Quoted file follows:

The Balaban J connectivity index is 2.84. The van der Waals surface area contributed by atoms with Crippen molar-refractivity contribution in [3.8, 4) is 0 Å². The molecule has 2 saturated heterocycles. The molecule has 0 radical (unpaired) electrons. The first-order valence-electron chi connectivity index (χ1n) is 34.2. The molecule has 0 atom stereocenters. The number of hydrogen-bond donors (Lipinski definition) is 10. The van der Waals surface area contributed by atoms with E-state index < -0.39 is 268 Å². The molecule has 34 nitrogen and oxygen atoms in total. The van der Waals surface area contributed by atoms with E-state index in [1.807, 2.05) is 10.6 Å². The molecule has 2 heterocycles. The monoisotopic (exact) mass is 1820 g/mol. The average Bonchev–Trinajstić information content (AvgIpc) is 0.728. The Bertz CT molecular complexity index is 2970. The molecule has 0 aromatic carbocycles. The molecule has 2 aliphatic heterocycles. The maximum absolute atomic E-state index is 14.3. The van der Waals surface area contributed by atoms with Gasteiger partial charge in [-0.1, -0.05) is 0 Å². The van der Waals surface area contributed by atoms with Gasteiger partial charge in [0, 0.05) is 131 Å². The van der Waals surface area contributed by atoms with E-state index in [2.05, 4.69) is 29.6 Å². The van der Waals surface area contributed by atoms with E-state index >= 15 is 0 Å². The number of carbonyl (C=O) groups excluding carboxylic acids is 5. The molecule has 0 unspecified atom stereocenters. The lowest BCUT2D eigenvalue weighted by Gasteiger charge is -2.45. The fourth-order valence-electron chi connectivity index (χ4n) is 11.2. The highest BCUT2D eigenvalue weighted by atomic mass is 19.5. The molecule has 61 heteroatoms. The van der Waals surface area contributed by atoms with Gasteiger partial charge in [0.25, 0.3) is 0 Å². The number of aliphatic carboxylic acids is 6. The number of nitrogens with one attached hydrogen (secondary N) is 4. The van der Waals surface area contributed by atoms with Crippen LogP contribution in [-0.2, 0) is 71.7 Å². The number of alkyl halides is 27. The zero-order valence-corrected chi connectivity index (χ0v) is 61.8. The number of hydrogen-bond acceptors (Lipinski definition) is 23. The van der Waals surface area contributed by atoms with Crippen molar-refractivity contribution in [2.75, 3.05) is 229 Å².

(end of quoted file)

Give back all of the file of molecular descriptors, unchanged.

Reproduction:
The Balaban J connectivity index is 2.84. The van der Waals surface area contributed by atoms with Crippen molar-refractivity contribution in [3.8, 4) is 0 Å². The molecule has 2 saturated heterocycles. The molecule has 0 radical (unpaired) electrons. The first-order valence-electron chi connectivity index (χ1n) is 34.2. The molecule has 0 atom stereocenters. The number of hydrogen-bond donors (Lipinski definition) is 10. The van der Waals surface area contributed by atoms with E-state index < -0.39 is 268 Å². The molecule has 34 nitrogen and oxygen atoms in total. The van der Waals surface area contributed by atoms with E-state index in [1.807, 2.05) is 10.6 Å². The molecule has 2 heterocycles. The monoisotopic (exact) mass is 1820 g/mol. The average Bonchev–Trinajstić information content (AvgIpc) is 0.728. The Bertz CT molecular complexity index is 2970. The molecule has 0 aromatic carbocycles. The molecule has 2 aliphatic heterocycles. The maximum absolute atomic E-state index is 14.3. The van der Waals surface area contributed by atoms with Gasteiger partial charge in [-0.1, -0.05) is 0 Å². The van der Waals surface area contributed by atoms with Gasteiger partial charge in [0, 0.05) is 131 Å². The van der Waals surface area contributed by atoms with E-state index in [2.05, 4.69) is 29.6 Å². The van der Waals surface area contributed by atoms with E-state index >= 15 is 0 Å². The number of carbonyl (C=O) groups excluding carboxylic acids is 5. The molecule has 0 unspecified atom stereocenters. The lowest BCUT2D eigenvalue weighted by Gasteiger charge is -2.45. The fourth-order valence-electron chi connectivity index (χ4n) is 11.2. The highest BCUT2D eigenvalue weighted by atomic mass is 19.5. The molecule has 61 heteroatoms. The van der Waals surface area contributed by atoms with Gasteiger partial charge in [0.25, 0.3) is 0 Å². The number of aliphatic carboxylic acids is 6. The number of nitrogens with one attached hydrogen (secondary N) is 4. The van der Waals surface area contributed by atoms with Crippen LogP contribution in [-0.2, 0) is 71.7 Å². The number of alkyl halides is 27. The zero-order valence-corrected chi connectivity index (χ0v) is 61.8. The number of hydrogen-bond acceptors (Lipinski definition) is 23. The van der Waals surface area contributed by atoms with Crippen molar-refractivity contribution in [2.75, 3.05) is 229 Å².